We live in an increasingly data-driven world. Companies like Google and Facebook have shown the importance (and immense value) of quality data. Outside of these billion-dollar companies, data is often at the center of federal and state policy, funding and advocacy decisions. When it comes to worker safety and health, good data helps us see where progress is being made and where more work needs to be done.
One area that’s become a particular focus for LIUNA signatory contractors, affiliates and members in recent years is work zone safety. Since 2013, work zones have become increasingly dangerous for workers and the traveling public, with yearly increases in incidents, injuries and deaths. Despite an annual National Work Zone Awareness Week campaign that reminds drivers to use extra caution, there are more than 120,000 crashes and 43,000 injuries in work zones each year. These crashes result in the deaths of at least 780 drivers, pedestrians and workers. In 2019, 135 of those fatalities were workers (spoiler: it’s very likely this reported number is inaccurate and far too low).
Most of the data we have on highway crashes and fatalities comes from the National Highway Traffic Safety Administration (NHTSA) and their Fatality Analysis Reporting System (FARS). This system is how we find out that more than 38,000 people are dying on U.S. roadways each year. FARS also tracks the total number of crashes and fatalities in work zones. However, FARS has a major limitation – the system classifies anyone who is struck outside of a vehicle as a pedestrian. That means when a construction laborer or other worker is hit and killed in a work zone, NHTSA counts it as a pedestrian fatality, not a worker fatality.
“LIUNA members and other workers are building and maintaining a critical infrastructure network across the U.S. and Canada, and they deserve every protective measure we can provide,” says LIUNA General President Terry O’Sullivan. “Part of that effort should include a full and accurate classification of incidents in highway work zones, so we can respond to the hazards being faced by workers with the best information available.”
The current classification system results in NHTSA – the agency in charge of safety on our nation’s roadways – lumping workers and pedestrians into the same category. The first problem with this is that the events leading to each incident and the steps needed to prevent them are very different. The second problem is that this misclassification results in policies and campaigns that don’t include workers.
For example, the Ohio Department of Transportation’s 2020 pedestrian safety report states that “pedestrian crashes are on the rise,” yet the 55 page document does not mention workers once. If state DOTs want to reduce the number of pedestrians being struck and killed by motorists, they need to understand the people behind those numbers and who is being counted as a pedestrian.
“We can parse some of the NHTSA data for worker fatalities, but we can’t be certain,” says Brad Sant, Senior Vice President of Safety and Education at the American Road and Transportation Builders Association (ARTBA). “If a fatality occurs on a freeway, we can be reasonably sure that’s a worker and not a pedestrian, because most people aren’t walking on interstates. In more urban areas, it’s harder to tell. Maybe that’s an office worker out to lunch who was trying to skirt the edge of a work zone. The problem is we can’t tell for sure.”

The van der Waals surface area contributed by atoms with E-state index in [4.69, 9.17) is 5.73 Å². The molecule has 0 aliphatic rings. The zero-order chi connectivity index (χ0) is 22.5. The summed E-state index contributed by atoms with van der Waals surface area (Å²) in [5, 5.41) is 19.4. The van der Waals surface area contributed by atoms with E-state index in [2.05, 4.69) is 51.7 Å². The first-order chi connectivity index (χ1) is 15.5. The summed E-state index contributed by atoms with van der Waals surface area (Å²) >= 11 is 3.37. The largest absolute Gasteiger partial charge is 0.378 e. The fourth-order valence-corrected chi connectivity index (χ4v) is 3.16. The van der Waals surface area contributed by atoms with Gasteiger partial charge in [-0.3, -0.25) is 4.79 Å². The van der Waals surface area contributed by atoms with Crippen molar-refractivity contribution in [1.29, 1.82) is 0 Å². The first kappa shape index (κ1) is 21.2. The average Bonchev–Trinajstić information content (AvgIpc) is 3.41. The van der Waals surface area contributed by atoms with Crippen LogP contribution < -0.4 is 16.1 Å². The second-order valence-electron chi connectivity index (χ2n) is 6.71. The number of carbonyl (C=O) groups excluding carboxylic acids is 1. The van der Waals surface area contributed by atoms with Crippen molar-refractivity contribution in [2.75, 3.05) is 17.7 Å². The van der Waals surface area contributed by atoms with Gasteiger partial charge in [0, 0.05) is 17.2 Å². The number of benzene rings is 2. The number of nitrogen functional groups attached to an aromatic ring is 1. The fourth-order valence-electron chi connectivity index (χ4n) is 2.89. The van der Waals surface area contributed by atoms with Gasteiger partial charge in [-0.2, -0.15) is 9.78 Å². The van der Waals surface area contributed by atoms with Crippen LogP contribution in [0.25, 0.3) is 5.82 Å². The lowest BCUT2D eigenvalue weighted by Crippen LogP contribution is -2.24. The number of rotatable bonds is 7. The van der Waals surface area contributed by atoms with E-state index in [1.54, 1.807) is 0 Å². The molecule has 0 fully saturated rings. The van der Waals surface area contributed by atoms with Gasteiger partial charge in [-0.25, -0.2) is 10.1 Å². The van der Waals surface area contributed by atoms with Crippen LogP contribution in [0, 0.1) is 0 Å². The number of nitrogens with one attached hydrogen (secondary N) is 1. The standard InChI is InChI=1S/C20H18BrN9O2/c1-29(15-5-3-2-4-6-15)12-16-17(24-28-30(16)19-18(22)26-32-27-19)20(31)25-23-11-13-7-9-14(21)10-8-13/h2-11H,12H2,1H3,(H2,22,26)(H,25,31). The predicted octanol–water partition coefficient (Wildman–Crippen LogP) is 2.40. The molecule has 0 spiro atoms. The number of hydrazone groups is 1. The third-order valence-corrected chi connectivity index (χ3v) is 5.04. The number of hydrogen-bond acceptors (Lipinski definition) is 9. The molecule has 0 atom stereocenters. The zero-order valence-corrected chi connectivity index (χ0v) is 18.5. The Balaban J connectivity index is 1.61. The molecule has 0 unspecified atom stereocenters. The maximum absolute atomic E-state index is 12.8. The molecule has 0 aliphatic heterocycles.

It makes sense that NHTSA’s system wasn’t built with workers in mind, since the agency is primarily focused on how the public uses the roadway. What about work zone fatality reporting at worker-focused agencies like the Department of Labor (DOL) and Bureau of Labor Statistics (BLS)?
BLS fatality data comes from the annual Census of Fatal Occupational Injuries (CFOI), which is compiled from a variety of sources at the state level. CFOI data is reliable for tracking the total number of worker fatalities, but it can be difficult to examine in detail. That’s because CFOI data automatically groups certain categories of workers together, so getting a sense of who those workers are, and what they were doing when they were killed, is difficult. For example, trenching and excavation work is categorized separately from highway work, even if that trench project is being done along a highway. So if a motorist intrudes on a trench project along a highway and kills a worker, that gets counted as a struck-by fatality in trenching, not as a work zone death. The same problem applies in several other areas, such as if a worker is struck by a vehicle while doing landscaping work or maintenance work along a highway.
Ultimately, neither NHTSA nor the BLS report a single, bottom-line number of workers killed in work zones. Due to inadequacies in how worker fatality data is currently collected and reported, it’s estimated that the true number of workers being killed along our roadways each year could be underreported by 30 percent or more. That means at least 200 workers being killed annually in work zones and along roadways instead of the 130 worker number that’s often cited.
Improving how work zone fatality, injury and accident data is compiled and reported is critical to improving both worker safety on the job and the safety of the traveling public. Federal and state agencies make policy decisions and allocate resources based on this data. If this information isn’t accurate, agencies risk pouring time and funding into areas that may not be as effective or don’t address the problem. When LIUNA members and other workers are not included in the data, we get left out of the solutions.
For more information about work zone crashes and fatalities, check out the National Work Zone Safety Information Clearinghouse, which cross-references several sources in an attempt to present the most accurate data.